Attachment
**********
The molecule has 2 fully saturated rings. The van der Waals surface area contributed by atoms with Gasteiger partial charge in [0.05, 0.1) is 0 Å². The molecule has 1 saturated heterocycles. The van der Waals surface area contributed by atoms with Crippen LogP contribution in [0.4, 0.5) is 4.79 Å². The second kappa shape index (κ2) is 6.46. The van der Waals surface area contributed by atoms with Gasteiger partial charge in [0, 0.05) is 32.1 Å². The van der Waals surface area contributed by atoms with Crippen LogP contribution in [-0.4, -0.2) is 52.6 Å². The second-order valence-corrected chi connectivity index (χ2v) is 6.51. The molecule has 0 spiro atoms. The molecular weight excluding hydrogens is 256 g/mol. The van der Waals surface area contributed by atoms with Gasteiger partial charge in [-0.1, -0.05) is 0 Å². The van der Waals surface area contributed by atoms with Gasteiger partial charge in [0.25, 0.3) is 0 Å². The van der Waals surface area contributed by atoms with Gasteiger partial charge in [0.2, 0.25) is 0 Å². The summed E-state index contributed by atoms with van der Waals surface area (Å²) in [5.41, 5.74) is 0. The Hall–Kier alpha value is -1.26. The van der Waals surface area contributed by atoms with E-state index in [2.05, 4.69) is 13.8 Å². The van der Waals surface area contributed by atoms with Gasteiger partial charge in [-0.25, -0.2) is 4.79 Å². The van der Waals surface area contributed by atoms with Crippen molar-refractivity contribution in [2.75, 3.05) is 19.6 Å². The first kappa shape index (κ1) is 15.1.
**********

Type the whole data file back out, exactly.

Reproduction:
The molecule has 2 fully saturated rings. The van der Waals surface area contributed by atoms with Gasteiger partial charge in [0.05, 0.1) is 0 Å². The molecule has 1 saturated heterocycles. The van der Waals surface area contributed by atoms with Crippen LogP contribution in [0.4, 0.5) is 4.79 Å². The second kappa shape index (κ2) is 6.46. The van der Waals surface area contributed by atoms with Gasteiger partial charge in [0, 0.05) is 32.1 Å². The van der Waals surface area contributed by atoms with Crippen LogP contribution in [-0.4, -0.2) is 52.6 Å². The second-order valence-corrected chi connectivity index (χ2v) is 6.51. The molecule has 0 spiro atoms. The molecular weight excluding hydrogens is 256 g/mol. The van der Waals surface area contributed by atoms with Gasteiger partial charge in [-0.1, -0.05) is 0 Å². The van der Waals surface area contributed by atoms with Gasteiger partial charge in [0.25, 0.3) is 0 Å². The van der Waals surface area contributed by atoms with Gasteiger partial charge in [0.2, 0.25) is 0 Å². The summed E-state index contributed by atoms with van der Waals surface area (Å²) in [5.41, 5.74) is 0. The Hall–Kier alpha value is -1.26. The van der Waals surface area contributed by atoms with E-state index in [2.05, 4.69) is 13.8 Å². The van der Waals surface area contributed by atoms with Gasteiger partial charge in [-0.25, -0.2) is 4.79 Å². The van der Waals surface area contributed by atoms with Crippen molar-refractivity contribution in [2.75, 3.05) is 19.6 Å². The first kappa shape index (κ1) is 15.1.